A friend of mine loves to trot out this oddity, and I always manage to forget it afterwards. Now that I have it in mind, I will take a minute to write it here for posterity.
Theorem: There exist , irrational, such that .
In other words, the theorem asserts that an irrational raised to an irrational may be rational. This isn’t especially interesting and, while surprising, I don’t claim to have any sort of intuition violated here. However, the proof is slippery and clever.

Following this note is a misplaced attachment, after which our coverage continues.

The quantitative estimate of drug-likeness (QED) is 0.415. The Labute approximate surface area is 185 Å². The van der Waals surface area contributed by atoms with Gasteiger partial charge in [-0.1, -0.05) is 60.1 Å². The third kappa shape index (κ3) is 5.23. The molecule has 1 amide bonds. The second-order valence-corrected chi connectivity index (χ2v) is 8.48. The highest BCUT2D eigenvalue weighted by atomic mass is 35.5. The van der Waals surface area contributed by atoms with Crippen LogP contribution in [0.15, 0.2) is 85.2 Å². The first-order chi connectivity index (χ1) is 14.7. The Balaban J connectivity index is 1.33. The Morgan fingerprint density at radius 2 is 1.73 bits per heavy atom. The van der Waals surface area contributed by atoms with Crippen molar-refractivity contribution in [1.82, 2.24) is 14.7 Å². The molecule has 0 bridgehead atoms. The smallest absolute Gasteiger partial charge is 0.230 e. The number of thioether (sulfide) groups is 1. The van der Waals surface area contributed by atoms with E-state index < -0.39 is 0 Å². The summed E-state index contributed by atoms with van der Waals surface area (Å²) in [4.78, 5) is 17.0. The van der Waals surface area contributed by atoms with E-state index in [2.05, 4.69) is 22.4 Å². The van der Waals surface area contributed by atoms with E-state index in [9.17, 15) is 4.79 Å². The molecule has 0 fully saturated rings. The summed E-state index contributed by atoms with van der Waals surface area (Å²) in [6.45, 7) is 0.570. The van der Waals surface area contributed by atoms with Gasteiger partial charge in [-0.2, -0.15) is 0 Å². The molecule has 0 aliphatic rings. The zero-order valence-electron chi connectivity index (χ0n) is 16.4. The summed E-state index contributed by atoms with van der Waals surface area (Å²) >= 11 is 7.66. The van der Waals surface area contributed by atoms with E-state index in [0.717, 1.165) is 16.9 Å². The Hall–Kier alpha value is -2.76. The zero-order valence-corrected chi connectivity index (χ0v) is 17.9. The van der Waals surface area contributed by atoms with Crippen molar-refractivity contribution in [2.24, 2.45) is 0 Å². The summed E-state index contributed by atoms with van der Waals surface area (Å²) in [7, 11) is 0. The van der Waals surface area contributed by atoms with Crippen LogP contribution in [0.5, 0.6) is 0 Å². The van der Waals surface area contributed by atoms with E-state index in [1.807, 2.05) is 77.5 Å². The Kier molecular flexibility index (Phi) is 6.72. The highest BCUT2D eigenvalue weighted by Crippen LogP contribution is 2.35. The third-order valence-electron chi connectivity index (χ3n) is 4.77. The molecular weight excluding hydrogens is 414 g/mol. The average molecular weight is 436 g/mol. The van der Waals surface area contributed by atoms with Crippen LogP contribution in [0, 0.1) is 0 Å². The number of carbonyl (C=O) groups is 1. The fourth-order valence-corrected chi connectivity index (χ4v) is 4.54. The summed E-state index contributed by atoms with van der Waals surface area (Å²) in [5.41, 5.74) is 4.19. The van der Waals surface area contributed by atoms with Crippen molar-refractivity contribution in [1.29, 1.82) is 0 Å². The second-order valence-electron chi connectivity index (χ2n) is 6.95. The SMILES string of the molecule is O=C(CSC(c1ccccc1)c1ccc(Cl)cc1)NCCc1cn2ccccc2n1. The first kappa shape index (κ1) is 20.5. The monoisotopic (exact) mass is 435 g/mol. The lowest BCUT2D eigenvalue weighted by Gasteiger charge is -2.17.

Proof: I will take for granted that is irrational, which is a standard first theorem in an analysis course.
Consider the quantity
There are two cases to be considered here:
is rational, so the theorem is true (with ), or
is irrational, and we can compute
which also would show that the theorem holds (with , ).
Therefore the theorem is proven either way, and we remain ignorant of whether is rational or not.